Impassibility as Transcendence

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4 Responses to Impassibility as Transcendence

  1. Thomas says:

    Is this published somewhere? I’ve not run across it before.

    Anyway, this has to be one of my favorite pieces by Hart. Despite enjoying his more recent popular books, I tend to appreciate his arguments most when they are spelled out in greater detail.

    One thing that is a bit puzzling to me is this remark: “[W]hatever warrant Thomists might find in Thomas for speaking of God as the first efficient cause of creation (which I believe to be in principle wrong), such language is misleading unless the analogical scope of the concept of efficiency has been extended almost to the point of apophasis.” (p. 7)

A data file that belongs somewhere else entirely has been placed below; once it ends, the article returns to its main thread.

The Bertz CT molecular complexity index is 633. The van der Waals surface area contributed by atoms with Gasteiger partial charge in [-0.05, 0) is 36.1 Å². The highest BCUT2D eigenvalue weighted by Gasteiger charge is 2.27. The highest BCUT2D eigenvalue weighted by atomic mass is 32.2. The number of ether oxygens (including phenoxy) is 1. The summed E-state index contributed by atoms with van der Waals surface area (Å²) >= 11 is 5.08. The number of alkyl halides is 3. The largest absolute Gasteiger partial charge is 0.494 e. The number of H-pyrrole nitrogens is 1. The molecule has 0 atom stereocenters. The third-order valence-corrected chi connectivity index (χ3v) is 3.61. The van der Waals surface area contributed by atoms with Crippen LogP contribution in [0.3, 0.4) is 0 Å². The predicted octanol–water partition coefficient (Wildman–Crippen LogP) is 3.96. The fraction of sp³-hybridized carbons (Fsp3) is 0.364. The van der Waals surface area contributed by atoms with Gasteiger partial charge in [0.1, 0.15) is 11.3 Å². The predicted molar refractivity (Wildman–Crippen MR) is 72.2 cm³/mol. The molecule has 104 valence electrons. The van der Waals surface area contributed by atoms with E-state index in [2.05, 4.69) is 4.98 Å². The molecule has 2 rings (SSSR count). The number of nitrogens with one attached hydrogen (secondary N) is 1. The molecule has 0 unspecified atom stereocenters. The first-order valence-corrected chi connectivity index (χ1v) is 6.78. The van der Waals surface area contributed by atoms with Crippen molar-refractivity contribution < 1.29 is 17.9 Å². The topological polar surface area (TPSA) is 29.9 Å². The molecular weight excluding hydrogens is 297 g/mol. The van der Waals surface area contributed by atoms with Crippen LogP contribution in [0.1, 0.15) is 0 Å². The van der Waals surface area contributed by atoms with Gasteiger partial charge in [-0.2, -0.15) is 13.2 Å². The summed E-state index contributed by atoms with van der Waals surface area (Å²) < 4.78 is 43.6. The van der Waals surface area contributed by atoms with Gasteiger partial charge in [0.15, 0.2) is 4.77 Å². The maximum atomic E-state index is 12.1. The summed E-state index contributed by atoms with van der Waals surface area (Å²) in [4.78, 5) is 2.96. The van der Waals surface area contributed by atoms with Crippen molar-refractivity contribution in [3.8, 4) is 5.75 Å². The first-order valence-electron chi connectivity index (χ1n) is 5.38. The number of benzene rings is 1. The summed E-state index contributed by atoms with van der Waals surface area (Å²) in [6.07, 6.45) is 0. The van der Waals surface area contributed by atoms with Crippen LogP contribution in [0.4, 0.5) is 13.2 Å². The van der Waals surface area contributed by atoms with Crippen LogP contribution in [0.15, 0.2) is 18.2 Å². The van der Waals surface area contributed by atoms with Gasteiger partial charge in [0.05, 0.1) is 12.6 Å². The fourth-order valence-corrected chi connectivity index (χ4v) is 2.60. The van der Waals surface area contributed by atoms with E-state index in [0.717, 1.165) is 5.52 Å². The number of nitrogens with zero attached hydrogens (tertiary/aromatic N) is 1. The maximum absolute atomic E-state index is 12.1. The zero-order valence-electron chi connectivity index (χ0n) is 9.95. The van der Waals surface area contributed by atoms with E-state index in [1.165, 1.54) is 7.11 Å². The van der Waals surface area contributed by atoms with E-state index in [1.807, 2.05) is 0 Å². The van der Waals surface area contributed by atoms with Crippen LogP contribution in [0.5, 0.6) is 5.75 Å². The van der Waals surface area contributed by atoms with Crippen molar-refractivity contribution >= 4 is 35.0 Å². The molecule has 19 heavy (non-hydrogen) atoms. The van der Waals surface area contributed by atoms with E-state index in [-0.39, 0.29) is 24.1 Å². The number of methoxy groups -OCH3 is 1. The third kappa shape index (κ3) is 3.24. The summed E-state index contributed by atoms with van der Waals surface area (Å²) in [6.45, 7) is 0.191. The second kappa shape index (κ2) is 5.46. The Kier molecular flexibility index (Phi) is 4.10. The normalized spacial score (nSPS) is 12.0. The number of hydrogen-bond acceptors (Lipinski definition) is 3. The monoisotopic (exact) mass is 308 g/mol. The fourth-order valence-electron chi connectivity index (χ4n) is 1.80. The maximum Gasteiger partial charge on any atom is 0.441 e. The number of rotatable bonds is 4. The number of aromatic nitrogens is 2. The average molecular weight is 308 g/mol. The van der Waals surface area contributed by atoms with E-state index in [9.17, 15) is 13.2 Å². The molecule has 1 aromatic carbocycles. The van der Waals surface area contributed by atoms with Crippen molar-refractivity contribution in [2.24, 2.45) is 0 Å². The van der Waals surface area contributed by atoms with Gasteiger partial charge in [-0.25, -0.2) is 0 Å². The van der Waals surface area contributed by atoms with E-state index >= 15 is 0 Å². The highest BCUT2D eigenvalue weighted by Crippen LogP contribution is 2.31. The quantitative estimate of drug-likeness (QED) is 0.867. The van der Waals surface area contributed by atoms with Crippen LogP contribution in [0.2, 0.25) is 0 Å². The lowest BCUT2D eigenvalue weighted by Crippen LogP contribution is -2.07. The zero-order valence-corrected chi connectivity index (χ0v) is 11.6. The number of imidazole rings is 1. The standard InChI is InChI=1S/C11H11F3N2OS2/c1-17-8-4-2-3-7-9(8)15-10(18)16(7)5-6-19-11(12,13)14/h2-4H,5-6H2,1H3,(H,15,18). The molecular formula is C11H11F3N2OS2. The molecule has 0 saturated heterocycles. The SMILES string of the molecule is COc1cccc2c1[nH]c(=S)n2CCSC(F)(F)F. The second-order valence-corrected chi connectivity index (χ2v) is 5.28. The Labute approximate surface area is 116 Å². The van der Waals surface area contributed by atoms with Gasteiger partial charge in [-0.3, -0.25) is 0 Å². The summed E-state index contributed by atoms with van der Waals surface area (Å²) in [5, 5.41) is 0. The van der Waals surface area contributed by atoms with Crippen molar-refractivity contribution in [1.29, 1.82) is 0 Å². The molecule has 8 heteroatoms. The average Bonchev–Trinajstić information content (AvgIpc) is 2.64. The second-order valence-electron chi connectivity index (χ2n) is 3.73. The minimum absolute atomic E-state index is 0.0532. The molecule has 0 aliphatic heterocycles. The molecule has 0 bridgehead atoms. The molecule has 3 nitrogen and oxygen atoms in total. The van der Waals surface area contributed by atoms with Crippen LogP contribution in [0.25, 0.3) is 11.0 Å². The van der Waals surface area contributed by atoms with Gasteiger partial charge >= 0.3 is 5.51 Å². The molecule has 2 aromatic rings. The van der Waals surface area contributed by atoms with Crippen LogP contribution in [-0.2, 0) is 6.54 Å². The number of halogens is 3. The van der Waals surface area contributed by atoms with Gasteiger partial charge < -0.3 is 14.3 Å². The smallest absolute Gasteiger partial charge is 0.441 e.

Aquinas’ answer to the question whether God is the first efficient cause of creation is decidedly affirmative (ST I.44.1). Moreover, it would seem to me to be entirely in harmony with Hart’s point to affirm that God is the first efficient cause. An efficient cause is one that is responsible for the existence of what is caused. God, as the one who grants being to beings, is an efficient cause in a more proper sense than, say, a mother or the maker of a table. “Efficient cause” is of course analogous between Creator and creatures. But the hesitation to apply the term to God seems unnecessary to me, unless the idea that our notion of efficient causes are so laden with mechanistic presuppositions that we are better of with some other term.


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